With this integration setup, when I run the command `mvn clean install deploy` it will compile the code, build the Jar file and upload the artefact to the S3 bucket. I can then use a bit of bash scripting magic to get the the values in the pom.xml file to work out the URL the artefact can be downloaded from once it is built.

echo "Started: $(date)" echo "Compiling Application and Generating WAR file and uploading to AWS s3" mvn clean install deploy export AWS_REGION="us-west-2" export VERSION=$(mvn org.apache.maven.plugins:maven-help-plugin:2.1.1:evaluate -Dexpression=project.version | grep -v '\[') export GROUP_ID=$(mvn org.apache.maven.plugins:maven-help-plugin:2.1.1:evaluate -Dexpression=project.groupId | grep -v '\[' | sed s@[.]@/@g) export ARTIFACT_ID=$(mvn org.apache.maven.plugins:maven-help-plugin:2.1.1:evaluate -Dexpression=project.artifactId | grep -v '\[') export PACKAGING=$(mvn org.apache.maven.plugins:maven-help-plugin:2.1.1:evaluate -Dexpression=project.packaging | grep -v '\[') export URL="https://s3-${AWS_REGION}${ARTIFACT_ID}/release/${GROUP_ID}/${ARTIFACT_ID}/${VERSION}/${ARTIFACT_ID}-${VERSION}.${PACKAGING}" echo "Artifact URL ${URL}..."] echo "Finished: $(date)"Copy

That’s the artefact built and uploaded to the repository, I need to write the Ubuntu Upstart script run the application in the execution environment, in this case Ubuntu. This is a templated script that requires a few parameters to be set when its interpolated on the filesystem:

  • `app_install_path`, the location to store the application and its configuration.
  • `app_download_url`, so it can use curl to download the artefact from the S3 bucket.
  • `app_port`, so it know which port to bind HTTP requests to.
  • `consul_ip`, so it can get the Vault token.
  • `vault_app_name', so it can get the application secrets from the Vault server.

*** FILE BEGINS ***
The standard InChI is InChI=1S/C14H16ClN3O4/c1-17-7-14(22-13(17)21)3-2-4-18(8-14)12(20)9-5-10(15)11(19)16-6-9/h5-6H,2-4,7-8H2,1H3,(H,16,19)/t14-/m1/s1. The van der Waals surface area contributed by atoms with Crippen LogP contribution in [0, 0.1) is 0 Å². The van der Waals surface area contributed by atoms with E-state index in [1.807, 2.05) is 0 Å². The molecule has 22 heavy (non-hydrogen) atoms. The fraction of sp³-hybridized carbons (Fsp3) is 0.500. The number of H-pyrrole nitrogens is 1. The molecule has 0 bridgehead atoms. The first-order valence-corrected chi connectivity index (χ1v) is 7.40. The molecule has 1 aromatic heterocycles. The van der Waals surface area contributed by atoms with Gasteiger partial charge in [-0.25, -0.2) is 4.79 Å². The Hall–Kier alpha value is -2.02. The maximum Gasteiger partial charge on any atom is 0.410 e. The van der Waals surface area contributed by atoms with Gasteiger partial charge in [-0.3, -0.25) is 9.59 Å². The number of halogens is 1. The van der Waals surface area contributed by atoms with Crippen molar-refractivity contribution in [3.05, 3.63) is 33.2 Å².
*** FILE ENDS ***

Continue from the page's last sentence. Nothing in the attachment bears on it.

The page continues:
This Upstart script will download the application from the S3 bucket and write the environmental specific configuration the first time it is run. It then runs the application and streams the application log files to the file `/var/logs/javaapp.log`. When this Upstart script is in place (/etc/init/javaapp.conf) the application can be started with the command `sudo start javaapp` and hey, presto!, we have a simple, working ‘almost’ twelve factor app.

description "My Demo Java Application" start on runlevel [2345] stop on runlevel [!2345] respawn script if [ ! -f ${app_install_path}/my-app-demo.jar ]; then echo "Downloading Java app..." sudo mkdir -p ${app_install_path} sudo curl -L "${app_download_url}" > /tmp/my-app-demo.jar sudo mv /tmp/my-app-demo.jar ${app_install_path}/my-app-demo.jar sudo chown root:root ${app_install_path}/my-app-demo.jar sudo chmod 0644 ${app_install_path}/my-app-demo.jar cat << EOF | sudo tee ${app_install_path}/ server.compression.enabled: true server.compression.min-response-size: 1 server.port = ${app_port} management.port: 8091 management.address: SpringBoot Demo Application This is my first spring boot application 1.0.0 EOF sudo chown root:root ${app_install_path}/ sudo chmod 0644 ${app_install_path}/ export VAULT_TOKEN=$(curl -sf "http://${consul_ip}:8500/v1/kv/service/vault/root-token?raw") cat << EOF | sudo tee ${app_install_path}/ ${vault_app_name} ${consul_ip} 8200 http $${VAULT_TOKEN} 5000 15000 -10 EOF sudo chown root:root ${app_install_path}/ sudo chmod 0644 ${app_install_path}/ fi exec /usr/bin/java -jar ${app_install_path}/my-app-demo.jar --spring.config.location=${app_install_path}/ >>/var/log/java_app.log 2>&1 end scriptCopy

To conclude, this application uses many practices of the twelve-factor app methodology to make it simple to build, deploy and monitor using a number of interesting technologies. The source code is stored in Git, the Java application is built using Maven and gets its secrets from Vault and the resulting application is uploaded to an S3 repository. The execution environment uses Consul to get the application URL, which is then downloaded from the S3 repository and executed using Upstart.

In the next instalment of this blog I will explain how I have used Packer and Terraform to build out the runtime environments, which include a Consul and Vault server cluster and the client servers which host the application.

This application is a work in progress and I'd love you to take a look, learn from it, or even better, tell me how I can improve this application to truly show off the principles of a twelve-factor application. All suggestions welcome, apart from suggesting to rewrite it to a newer 'cooler' language like Golang or Rust…! :)